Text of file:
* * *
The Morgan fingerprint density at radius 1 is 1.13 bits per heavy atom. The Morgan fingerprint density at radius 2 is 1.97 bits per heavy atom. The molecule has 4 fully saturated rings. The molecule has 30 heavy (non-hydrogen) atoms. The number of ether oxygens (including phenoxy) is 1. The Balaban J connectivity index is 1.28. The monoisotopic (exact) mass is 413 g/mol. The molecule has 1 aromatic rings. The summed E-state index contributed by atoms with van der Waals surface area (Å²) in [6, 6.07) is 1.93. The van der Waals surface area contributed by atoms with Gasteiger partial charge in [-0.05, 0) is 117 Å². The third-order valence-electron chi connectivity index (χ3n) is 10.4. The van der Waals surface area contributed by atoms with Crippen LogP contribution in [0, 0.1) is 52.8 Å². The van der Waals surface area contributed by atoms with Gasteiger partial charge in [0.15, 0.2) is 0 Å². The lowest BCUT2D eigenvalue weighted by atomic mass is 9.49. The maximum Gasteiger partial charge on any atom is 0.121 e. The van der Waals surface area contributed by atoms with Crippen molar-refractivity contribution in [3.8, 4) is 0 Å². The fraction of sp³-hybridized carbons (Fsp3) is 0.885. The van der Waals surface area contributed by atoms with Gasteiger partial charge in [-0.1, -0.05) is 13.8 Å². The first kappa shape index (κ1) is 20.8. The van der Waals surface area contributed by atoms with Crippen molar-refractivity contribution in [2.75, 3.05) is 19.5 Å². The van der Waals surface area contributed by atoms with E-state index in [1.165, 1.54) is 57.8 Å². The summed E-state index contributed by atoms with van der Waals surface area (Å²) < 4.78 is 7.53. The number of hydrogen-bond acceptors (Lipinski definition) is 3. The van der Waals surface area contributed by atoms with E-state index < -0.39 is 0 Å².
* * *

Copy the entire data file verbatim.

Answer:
The Morgan fingerprint density at radius 1 is 1.13 bits per heavy atom. The Morgan fingerprint density at radius 2 is 1.97 bits per heavy atom. The molecule has 4 fully saturated rings. The molecule has 30 heavy (non-hydrogen) atoms. The number of ether oxygens (including phenoxy) is 1. The Balaban J connectivity index is 1.28. The monoisotopic (exact) mass is 413 g/mol. The molecule has 1 aromatic rings. The summed E-state index contributed by atoms with van der Waals surface area (Å²) in [6, 6.07) is 1.93. The van der Waals surface area contributed by atoms with Gasteiger partial charge in [-0.05, 0) is 117 Å². The third-order valence-electron chi connectivity index (χ3n) is 10.4. The van der Waals surface area contributed by atoms with Crippen LogP contribution in [0, 0.1) is 52.8 Å². The van der Waals surface area contributed by atoms with Gasteiger partial charge in [0.15, 0.2) is 0 Å². The lowest BCUT2D eigenvalue weighted by atomic mass is 9.49. The maximum Gasteiger partial charge on any atom is 0.121 e. The van der Waals surface area contributed by atoms with Crippen molar-refractivity contribution in [3.8, 4) is 0 Å². The fraction of sp³-hybridized carbons (Fsp3) is 0.885. The van der Waals surface area contributed by atoms with Gasteiger partial charge in [-0.1, -0.05) is 13.8 Å². The first kappa shape index (κ1) is 20.8. The van der Waals surface area contributed by atoms with Crippen molar-refractivity contribution in [2.75, 3.05) is 19.5 Å². The van der Waals surface area contributed by atoms with E-state index in [1.165, 1.54) is 57.8 Å². The summed E-state index contributed by atoms with van der Waals surface area (Å²) < 4.78 is 7.53. The number of hydrogen-bond acceptors (Lipinski definition) is 3. The van der Waals surface area contributed by atoms with E-state index < -0.39 is 0 Å².